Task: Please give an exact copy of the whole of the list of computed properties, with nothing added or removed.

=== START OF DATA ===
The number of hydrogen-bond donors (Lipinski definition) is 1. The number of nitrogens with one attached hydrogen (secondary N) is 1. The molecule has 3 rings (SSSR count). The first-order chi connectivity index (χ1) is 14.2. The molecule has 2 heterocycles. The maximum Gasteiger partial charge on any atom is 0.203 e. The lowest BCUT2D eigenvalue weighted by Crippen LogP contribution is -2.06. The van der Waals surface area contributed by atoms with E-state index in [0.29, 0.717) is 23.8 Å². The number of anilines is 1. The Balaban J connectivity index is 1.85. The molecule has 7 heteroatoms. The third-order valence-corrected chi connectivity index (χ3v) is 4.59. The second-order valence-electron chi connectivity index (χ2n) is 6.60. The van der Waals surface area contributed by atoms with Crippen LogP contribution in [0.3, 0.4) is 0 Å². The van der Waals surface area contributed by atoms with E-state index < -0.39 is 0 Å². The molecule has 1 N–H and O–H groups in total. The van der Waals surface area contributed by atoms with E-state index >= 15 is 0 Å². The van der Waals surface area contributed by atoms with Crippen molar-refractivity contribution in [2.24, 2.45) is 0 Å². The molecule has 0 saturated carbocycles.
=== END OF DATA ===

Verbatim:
The number of hydrogen-bond donors (Lipinski definition) is 1. The number of nitrogens with one attached hydrogen (secondary N) is 1. The molecule has 3 rings (SSSR count). The first-order chi connectivity index (χ1) is 14.2. The molecule has 2 heterocycles. The maximum Gasteiger partial charge on any atom is 0.203 e. The lowest BCUT2D eigenvalue weighted by Crippen LogP contribution is -2.06. The van der Waals surface area contributed by atoms with E-state index in [0.29, 0.717) is 23.8 Å². The number of anilines is 1. The Balaban J connectivity index is 1.85. The molecule has 7 heteroatoms. The third-order valence-corrected chi connectivity index (χ3v) is 4.59. The second-order valence-electron chi connectivity index (χ2n) is 6.60. The van der Waals surface area contributed by atoms with Crippen LogP contribution in [0.3, 0.4) is 0 Å². The van der Waals surface area contributed by atoms with E-state index < -0.39 is 0 Å². The molecule has 1 N–H and O–H groups in total. The van der Waals surface area contributed by atoms with E-state index >= 15 is 0 Å². The van der Waals surface area contributed by atoms with Crippen molar-refractivity contribution in [2.24, 2.45) is 0 Å². The molecule has 0 saturated carbocycles.